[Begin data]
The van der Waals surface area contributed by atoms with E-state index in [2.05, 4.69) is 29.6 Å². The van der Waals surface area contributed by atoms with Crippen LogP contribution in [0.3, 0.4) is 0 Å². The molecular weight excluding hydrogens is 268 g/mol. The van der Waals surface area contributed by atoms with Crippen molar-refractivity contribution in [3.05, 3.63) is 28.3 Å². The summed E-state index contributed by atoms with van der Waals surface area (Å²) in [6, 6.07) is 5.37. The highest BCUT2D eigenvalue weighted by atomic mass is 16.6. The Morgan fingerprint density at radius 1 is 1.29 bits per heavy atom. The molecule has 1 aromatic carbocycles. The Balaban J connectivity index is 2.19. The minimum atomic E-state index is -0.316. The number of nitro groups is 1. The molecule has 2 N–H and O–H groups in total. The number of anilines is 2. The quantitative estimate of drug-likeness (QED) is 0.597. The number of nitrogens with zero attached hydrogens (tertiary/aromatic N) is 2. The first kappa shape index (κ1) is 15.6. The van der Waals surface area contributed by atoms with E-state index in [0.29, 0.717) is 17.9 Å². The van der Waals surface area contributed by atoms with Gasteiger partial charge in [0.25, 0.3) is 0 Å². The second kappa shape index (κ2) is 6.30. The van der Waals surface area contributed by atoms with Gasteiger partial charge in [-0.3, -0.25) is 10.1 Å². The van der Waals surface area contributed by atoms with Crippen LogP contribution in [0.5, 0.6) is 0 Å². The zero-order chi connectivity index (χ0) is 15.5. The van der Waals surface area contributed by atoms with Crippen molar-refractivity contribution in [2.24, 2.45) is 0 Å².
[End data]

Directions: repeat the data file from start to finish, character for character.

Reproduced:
The van der Waals surface area contributed by atoms with E-state index in [2.05, 4.69) is 29.6 Å². The van der Waals surface area contributed by atoms with Crippen LogP contribution in [0.3, 0.4) is 0 Å². The molecular weight excluding hydrogens is 268 g/mol. The van der Waals surface area contributed by atoms with Crippen molar-refractivity contribution in [3.05, 3.63) is 28.3 Å². The summed E-state index contributed by atoms with van der Waals surface area (Å²) in [6, 6.07) is 5.37. The highest BCUT2D eigenvalue weighted by atomic mass is 16.6. The Morgan fingerprint density at radius 1 is 1.29 bits per heavy atom. The molecule has 1 aromatic carbocycles. The Balaban J connectivity index is 2.19. The minimum atomic E-state index is -0.316. The number of nitro groups is 1. The molecule has 2 N–H and O–H groups in total. The number of anilines is 2. The quantitative estimate of drug-likeness (QED) is 0.597. The number of nitrogens with zero attached hydrogens (tertiary/aromatic N) is 2. The first kappa shape index (κ1) is 15.6. The van der Waals surface area contributed by atoms with E-state index in [0.29, 0.717) is 17.9 Å². The van der Waals surface area contributed by atoms with Gasteiger partial charge in [0.25, 0.3) is 0 Å². The second kappa shape index (κ2) is 6.30. The van der Waals surface area contributed by atoms with Gasteiger partial charge in [-0.3, -0.25) is 10.1 Å². The van der Waals surface area contributed by atoms with Crippen LogP contribution in [0.5, 0.6) is 0 Å². The zero-order chi connectivity index (χ0) is 15.5. The van der Waals surface area contributed by atoms with Crippen molar-refractivity contribution in [2.24, 2.45) is 0 Å².